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Villiers v Villiers: An Update

Michal Horton and Alex Laing, both of Coram Chambers, report on the latest developments in a case that has attracted widespread attention in the press.

Michael Horton, barrister, Coram ChambersAlex Laing, barrister, Coram Chambers

Michael Horton and Alex Laing, barristers, Coram Chambers

Following the granting of permission to appeal in June 2017, on 13 – 14 March 2018 the Court of Appeal heard oral argument in the case of Villiers v Villiers. The case focuses on the ability of the English court to consider applications for maintenance under section 27, MCA 1973 when the Scottish court is seised of the divorce.

The hearing has been widely reported in the national press: for example,  The Times and the Daily Mail.

The husband, Charles Villiers, is 54, the wife, Emma Villiers, is 59. They married in April 1994 and spent nearly all of their married life in Scotland. They separated in August or September 2012. The wife and the parties' child moved to England, settling in London.

The husband was made bankrupt in November 2013 and discharged from bankruptcy in November 2014.

The wife issued a divorce petition in England in July 2013. The husband 'issued' a divorce writ in Scotland in October 2014. In January 2015, the wife issued an application for periodical payments and a lump sum order under section 27, Matrimonial Causes Act 1973, on the basis of failure to maintain. She also issued an application for interim periodical payments under section 27(5). 

Mrs Justice Parker, hearing the applications, considered that England and Scotland were to be treated as separate Member States for the purposes of the EU Maintenance Regulation and that the rules applicable between Member States applied between the associated parts of the UK; held that if the wife's maintenance proceedings were first in time and there was jurisdiction on the basis of her habitual residence, the English court had no jurisdiction to grant a stay; and further held that the Scottish court was not seised of maintenance at the date upon which the wife issued her section 27 application and that the English court had priority.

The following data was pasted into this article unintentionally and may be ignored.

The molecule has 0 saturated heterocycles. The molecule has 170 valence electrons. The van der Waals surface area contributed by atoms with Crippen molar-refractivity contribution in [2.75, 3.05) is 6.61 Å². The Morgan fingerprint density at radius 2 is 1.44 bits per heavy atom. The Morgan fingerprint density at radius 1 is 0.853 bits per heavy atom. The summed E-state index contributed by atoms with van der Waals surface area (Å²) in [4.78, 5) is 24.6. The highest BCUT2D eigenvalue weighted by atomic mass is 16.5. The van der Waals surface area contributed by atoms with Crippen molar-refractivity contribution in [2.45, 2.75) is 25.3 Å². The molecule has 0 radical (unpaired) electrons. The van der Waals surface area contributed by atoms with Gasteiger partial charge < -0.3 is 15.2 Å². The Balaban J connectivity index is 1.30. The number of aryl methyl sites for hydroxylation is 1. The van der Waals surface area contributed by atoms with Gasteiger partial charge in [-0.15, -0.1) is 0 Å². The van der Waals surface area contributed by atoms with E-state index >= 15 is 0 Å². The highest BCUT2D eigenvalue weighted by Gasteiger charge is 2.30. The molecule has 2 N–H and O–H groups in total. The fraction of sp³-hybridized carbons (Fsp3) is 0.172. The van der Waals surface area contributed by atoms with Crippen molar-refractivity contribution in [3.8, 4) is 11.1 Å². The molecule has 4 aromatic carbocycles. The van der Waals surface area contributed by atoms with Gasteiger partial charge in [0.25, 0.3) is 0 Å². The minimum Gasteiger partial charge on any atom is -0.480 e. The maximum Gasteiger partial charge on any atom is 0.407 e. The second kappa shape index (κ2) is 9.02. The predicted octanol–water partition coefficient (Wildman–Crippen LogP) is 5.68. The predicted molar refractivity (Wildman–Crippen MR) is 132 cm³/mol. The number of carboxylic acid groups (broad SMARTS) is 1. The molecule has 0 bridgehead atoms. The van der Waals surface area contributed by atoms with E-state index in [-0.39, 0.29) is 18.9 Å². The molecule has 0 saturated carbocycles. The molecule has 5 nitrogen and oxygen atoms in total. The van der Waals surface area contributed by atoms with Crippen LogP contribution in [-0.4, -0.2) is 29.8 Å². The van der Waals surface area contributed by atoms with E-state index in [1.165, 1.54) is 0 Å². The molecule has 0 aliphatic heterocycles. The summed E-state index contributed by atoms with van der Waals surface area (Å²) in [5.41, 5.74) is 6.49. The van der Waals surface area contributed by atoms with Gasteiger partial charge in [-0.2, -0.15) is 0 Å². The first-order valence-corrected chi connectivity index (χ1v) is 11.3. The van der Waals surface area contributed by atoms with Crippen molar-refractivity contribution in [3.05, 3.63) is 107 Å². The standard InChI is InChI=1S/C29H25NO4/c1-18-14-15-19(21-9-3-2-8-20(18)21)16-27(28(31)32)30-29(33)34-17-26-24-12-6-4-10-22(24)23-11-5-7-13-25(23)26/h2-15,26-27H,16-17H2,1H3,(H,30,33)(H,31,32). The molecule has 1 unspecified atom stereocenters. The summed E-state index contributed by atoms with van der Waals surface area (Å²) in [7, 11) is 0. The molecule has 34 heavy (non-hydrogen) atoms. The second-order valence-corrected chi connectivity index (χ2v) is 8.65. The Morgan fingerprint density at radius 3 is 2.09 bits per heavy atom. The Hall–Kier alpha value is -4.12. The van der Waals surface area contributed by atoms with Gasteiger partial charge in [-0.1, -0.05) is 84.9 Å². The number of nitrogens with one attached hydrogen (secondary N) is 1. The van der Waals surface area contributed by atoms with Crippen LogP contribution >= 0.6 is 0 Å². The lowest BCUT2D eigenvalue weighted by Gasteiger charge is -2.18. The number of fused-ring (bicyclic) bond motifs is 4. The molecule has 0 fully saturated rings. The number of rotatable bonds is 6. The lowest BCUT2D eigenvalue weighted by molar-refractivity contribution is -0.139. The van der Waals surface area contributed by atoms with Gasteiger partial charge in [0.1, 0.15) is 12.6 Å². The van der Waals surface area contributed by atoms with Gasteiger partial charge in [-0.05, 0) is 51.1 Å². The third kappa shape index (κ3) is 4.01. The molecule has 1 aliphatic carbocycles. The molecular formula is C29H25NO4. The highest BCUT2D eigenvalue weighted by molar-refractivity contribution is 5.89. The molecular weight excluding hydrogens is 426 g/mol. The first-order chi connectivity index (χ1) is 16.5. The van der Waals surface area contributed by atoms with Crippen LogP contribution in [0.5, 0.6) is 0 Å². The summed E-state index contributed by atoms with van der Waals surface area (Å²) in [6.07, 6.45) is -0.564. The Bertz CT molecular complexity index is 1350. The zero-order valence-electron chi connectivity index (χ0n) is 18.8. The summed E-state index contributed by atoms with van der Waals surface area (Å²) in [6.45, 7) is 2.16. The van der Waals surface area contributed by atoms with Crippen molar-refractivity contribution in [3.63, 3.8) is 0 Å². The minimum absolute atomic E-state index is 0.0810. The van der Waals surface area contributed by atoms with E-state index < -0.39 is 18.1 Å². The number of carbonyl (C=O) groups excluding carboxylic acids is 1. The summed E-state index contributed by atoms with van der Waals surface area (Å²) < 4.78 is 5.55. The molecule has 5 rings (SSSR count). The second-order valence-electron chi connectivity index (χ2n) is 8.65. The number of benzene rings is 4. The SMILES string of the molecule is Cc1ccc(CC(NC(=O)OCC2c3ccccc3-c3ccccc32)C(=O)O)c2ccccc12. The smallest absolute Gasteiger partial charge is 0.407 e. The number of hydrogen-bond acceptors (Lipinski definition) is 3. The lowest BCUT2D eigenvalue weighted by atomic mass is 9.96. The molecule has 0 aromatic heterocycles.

Parker J ordered the husband to pay the wife £2,500 per month general interim maintenance and £3,000 per month by way of a costs allowance.

The appeal
Central to the appeal is the operation of an obscure statutory instrument – the Civil Jurisdiction and Judgments (Maintenance) Regulations 2011 – which, pursuant to section 2 (2), European Communities Act 1972, introduce a modified form of the EU Maintenance Regulation into intra-UK / national law. Notably, the CJJ(M)R 2011 purports to follow its predecessors which introduced the 1968 Brussels Convention, Brussels I (and, subsequently, the recast Brussels Regulation) yet, unlike with those governing instruments, does not formally amend the schedules to the Civil Jurisdiction and Judgments Act 1982 and incorporates lis alibi pendens and related actions into national law.

It is that statutory instrument and the interpretation of it that governs that the central question: can a spouse who is divorcing in Scotland head south and apply in England for a (significantly more favourable) maintenance order?

The Court of Appeal has been asked, in particular, to rule on two vexed legal issues:

The outcome of this appeal will have a significant impact on intra-UK divorce and finance issues moving forward. In Anglo-Scottish cases, this takes on particular significance given the marked differences between the respective law on financial provision on divorce.

Judgments have been reserved.

Michal Horton and Alex Laing, both of Coram Chambers, acted on behalf of the appellant husband, Mr Villiers.